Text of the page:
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Last Updated : Jul 09, 2020 09:29 AM IST | Source: Moneycontrol.com

Policies with hospital room rent sub-limits can inflate your out-of-pocket expenses

Regular health insurance plans without sub-limits will come with higher premiums

Assume that you have a health insurance policy for a sum insured of Rs 5 lakh. Let’s say, you have to be hospitalised for five days in a room with a rent of Rs 6,000 per day and the hospital hands a bill of Rs 1.5 lakh. You take comfort from the fact that your health cover is adequate to take care of the bill. To your shock, at the time of discharge, imagine if you are told that you will have to shell out Rs 30,000 from your pocket!

Go through your health insurance policy. The culprit would be the room rent. If, say, the room rent sub-limit permitted in your policy is 1 per cent of the sum insured (Rs 5,000) and the actual rent of your hospital room turns out to be, say, Rs 6,000, your insurer will not reimburse you fully. This is because the insurer-approved claim of Rs 1.20 lakh, in line with the room rent sub-limit clause in your policy.

What are room rent sub-limits?

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Some health insurance policies come with room rent capping, with the insurer specifying the maximum amount of room rent payable in case of hospitalisation. Usually, it is 1 per cent of the sum insured. For example, the insurance regulator-mandated Arogya Sanjeevani standard health policy specifies a limit of 2 per cent of the sum insured or Rs 5,000, whichever is lower. Then, there are policies where the policyholders are eligible for single private rooms and ones that do not specify any limit at all. If your actual room rent exceeds the limit specified, your approved claim amount will be scaled down proportionately.

How does the clause work?

Hospitals link expenses such as doctor’s fees, anaesthesia, and operation theatre charges to the room category you choose. Due to hospitals’ differential pricing approach, doctor’s fees or operation theatre charges billed to a shared room will be lower than the amount charged to a single private room patient. In the example mentioned earlier, out-of-pocket expenses turned out to be much higher than the difference in eligible and actual room rent (Rs 5000: (Rs 1000 x 5)) due to the proportionate deduction concept. Since charges for the room chosen were 20 per cent higher than the prescribed sub-limit, the payout for the linked expenses was proportionately reduced by 20 per cent. The illustration does not take into account expenses payable at actuals for the sake of simplicity. All expenses in the hospitalisation bill are assumed to be linked to the room rent.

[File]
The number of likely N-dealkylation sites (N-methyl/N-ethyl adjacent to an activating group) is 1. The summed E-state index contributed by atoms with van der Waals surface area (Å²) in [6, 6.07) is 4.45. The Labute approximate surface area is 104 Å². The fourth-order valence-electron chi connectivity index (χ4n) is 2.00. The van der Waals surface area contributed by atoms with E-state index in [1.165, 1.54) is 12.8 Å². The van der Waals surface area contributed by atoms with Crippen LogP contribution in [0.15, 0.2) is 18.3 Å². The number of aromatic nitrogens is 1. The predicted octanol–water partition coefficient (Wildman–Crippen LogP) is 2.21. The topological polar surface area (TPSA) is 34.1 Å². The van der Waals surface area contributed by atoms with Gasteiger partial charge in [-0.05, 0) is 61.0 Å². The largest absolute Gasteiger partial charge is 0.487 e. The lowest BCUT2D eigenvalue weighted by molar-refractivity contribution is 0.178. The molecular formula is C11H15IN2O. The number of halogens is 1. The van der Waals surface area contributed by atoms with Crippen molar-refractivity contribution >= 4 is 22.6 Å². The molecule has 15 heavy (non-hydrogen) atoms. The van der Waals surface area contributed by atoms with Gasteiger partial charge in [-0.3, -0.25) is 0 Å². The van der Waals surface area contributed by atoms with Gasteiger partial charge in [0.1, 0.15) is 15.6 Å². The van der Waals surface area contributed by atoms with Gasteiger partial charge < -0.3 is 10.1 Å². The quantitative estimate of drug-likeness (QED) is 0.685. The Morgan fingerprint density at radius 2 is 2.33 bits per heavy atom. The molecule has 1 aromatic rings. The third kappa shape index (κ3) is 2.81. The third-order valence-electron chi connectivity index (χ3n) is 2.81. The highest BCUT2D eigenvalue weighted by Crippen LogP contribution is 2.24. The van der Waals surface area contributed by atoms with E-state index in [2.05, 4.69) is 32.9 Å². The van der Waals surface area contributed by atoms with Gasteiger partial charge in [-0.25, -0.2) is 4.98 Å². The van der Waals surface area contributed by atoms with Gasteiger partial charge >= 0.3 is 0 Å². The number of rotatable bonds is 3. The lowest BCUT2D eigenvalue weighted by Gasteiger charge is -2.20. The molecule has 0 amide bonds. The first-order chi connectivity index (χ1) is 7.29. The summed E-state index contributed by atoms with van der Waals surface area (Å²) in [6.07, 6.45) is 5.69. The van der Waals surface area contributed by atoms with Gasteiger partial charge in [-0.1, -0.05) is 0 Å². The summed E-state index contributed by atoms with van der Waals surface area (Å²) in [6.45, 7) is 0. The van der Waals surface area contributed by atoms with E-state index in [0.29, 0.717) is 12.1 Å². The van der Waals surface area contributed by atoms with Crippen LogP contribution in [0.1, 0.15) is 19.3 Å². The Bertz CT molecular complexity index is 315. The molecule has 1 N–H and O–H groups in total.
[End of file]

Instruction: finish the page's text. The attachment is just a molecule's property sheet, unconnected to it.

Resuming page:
As per recent IRDAI guidelines, insurers will not be able to apply the proportionate deduction clause to certain costs, including on pharmacy, diagnostic tests, implants and medical devices for new policies issued after October 1, 2020. Existing health contracts, too, will reflect this change after April 1, 2021.

Are policies without any such ceilings better?

It is wise to buy policies where the eligibility is at least single private rooms. That way your claim settlement is hassle-free, and you don’t have to worry about complex calculations associated with room rent sub-limits.  However, limit-free plans will be costlier. One of the key reasons why the Arogya Sanjeevani Standard policy is cheaper than regular health covers with the same sum-insured, is the sub-limit clause that restricts their outgo. For example, as per Policybazaar.com data, a 40-year-old buying a Rs 5-lakh cover will be charged annual premiums of around Rs 6,000-7350 under the standard policy, while regular health insurance plans without sub-limits will come with higher premiums of nearly Rs 7,400 to Rs 10,300, depending on the insurer.
First Published on Jul 9, 2020 09:29 am
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